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Sloe Gin And What To Do With It

Sloe gin is one of those drinks I think of as quintessentially English – something you pick up in farm shops in the autumn or that Miss Marple might have made in her spare time. It’s not really gin, exactlsloey, but a fruit liqueur made by macerating sloes in gin. I’m not convinced I’ve ever seen a sloe in real life, but they’re the fruit of the blackthorn tree, and essentially a cousin of plums and damsons. I’m told they’re not particularly pleasant to eat (I think if you’ve ever eaten an unripe damson you get the idea), but with the addition of sugar they can be transformed into jams, pie fillings, and of course this lovely deep red, sweet-tart liqueur.

If you’ve got access to a blackthorn tree, you can harvest the sloes right around now, in October and November, and make your own sloe gin pretty easily. For a simple sloe gin recipe, (plus instructions for a similarly seasonal quince syrup and how to combine them), I found this great post on Mother’s Ruin. I sadly do not have a blackthorn tree in my general vicinity, img_3662and as I’m about to move, I don’t have much time at the moment to make my own liqueurs, so I turned to Sipsmith, whose sloe gin I had the pleasure of tasting on a distillery tour earlier this year. I already knew it was delicious, but I would have bought it anyway because the bottle is SO lovely – I know I shouldn’t buy bottles based on their looks alone but I do and I know you do too. If you get the chance to visit the Sipsmith distillery in west London, I would recommend it – you’ll get an entertaining 2 hours on the history and production of gin from a very jaunty ex-public schoolboy with a generous number of samples, and when I visited in March it was only £15 – very much worth your while.

As for what to do with your sloe gin, there are a slew of options. Quite a few gin cocktails can stand having half of the gin replaced with sloe gin: a gin and tonic can easily be livened up by making it with half dry gin and half sloe, and one suggestion that came to me over Instagram was a Sloe Reviver, in which the gin in a Corpse Reviver no.2 is replaced with sloe. Another tried and true recipe is the Sloe Gin Fizz, which takes as its base sloe gin, lemon, simple syrup, and can then be befizzed with sparkling water, cream soda, or sparkling wine, depending on how decadent you’re feeling.  As for sloe gin in classic cocktails, the most famous seems to be the Charlie Chaplin, a pre-Prohibition cocktail which also features my new favourite ingredient, apricot brandy. I’m not clear on whether Charlie Chaplin ever had one of these, but it was created at the Waldorf-Astoria sometime before 1920, and obviously named in his honour. You’d think that a drink made with two liqueurs would be tooth-jarringly sweet, but as long as you’ve got decent quality versions of both, it’s actually just perfectly jammy and still a little tart from the lime juice. The Sipsmith website, which features lots of recommendations for what to do with their spirits, has a recipe which bafflingly cuts down on the lime juice, cuts way down on the apricot brandy, but then adds simple syrup, which I cannot understand at all. In its original proportions, however, I can STRONGLY recommend this one, I think it’s the most lusciously fruity thing I’ve ever drunk.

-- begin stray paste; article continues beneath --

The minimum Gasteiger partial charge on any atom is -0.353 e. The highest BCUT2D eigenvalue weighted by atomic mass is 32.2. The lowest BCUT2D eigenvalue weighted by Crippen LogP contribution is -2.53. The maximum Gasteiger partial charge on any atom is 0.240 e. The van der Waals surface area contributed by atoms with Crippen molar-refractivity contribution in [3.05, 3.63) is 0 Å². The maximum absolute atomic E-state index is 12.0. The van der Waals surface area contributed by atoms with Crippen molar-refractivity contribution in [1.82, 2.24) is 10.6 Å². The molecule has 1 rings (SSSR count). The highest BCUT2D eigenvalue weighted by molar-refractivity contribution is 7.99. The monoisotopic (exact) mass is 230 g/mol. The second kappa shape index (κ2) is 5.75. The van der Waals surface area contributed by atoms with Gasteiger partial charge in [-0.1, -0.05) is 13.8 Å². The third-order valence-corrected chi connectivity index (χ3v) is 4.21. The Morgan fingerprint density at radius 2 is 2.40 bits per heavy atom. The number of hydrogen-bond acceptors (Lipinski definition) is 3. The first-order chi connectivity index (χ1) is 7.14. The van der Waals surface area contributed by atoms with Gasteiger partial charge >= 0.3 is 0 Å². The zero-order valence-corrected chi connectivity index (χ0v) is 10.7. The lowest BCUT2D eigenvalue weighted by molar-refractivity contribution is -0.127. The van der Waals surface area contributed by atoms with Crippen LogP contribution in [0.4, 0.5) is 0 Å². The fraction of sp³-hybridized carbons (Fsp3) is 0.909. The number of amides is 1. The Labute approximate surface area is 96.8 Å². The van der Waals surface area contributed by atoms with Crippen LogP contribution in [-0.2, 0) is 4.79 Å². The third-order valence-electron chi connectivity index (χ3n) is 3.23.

The Charlie Chaplin

1 oz sloe gin
1 oz apricot brandy
1 oz lime juice

Shake all ingredients over ice and strain into a chilled cocktail glass. Garnish with a twist of lime.


Next up is a more modern cocktail from the PDT Cocktail Book, the Persephone, which helpfully uses the third bottle in my holy trinity of autumnal alcohol, apple brandy. This one is a bit of an odd beast, and the flavour is difficult to describe – it was still fruity, but a bit sweeter and with some depth from the vermouth, although that felt a bit out of place. Definitely not a must-make like the Charlie Chaplin, but very drinkable nonetheless, and I can’t resist a cocktail with a classical name.


1 oz apple brandy (the recipe specifies Laird’s Applejack but I used calvados)
3/4 oz sweet vermouth (preferably Dolin)
1/2 oz sloe gin
1/2 oz fresh lemon juice
1/2 ounce simple syrup

Stir all ingredients over ice and strain into a chilled cocktail glass. No garnish given, but a little apple rose goes nicely.



  1. Pingback: Drinks to Get You Through Christmas Day | Coupe Half Full

  2. This is great, I never really understood what sloe gin was, but was always somewhat intrigued. Maybe this will inspire me to finally pick up a bottle. Also, befizzed — great word. I may have to steal that one.

  3. Sloe gin has a bit of a bad reputation in the U.S. I think a lot of people associate it with their grandmothers, which is a shame because, as you’ve shown here, it can be quite versatile as a cocktail ingredient. I’ve started seeing it on a few cocktail menus, so hopefully people will start using it more. Now, if I could only find some apricot brandy!

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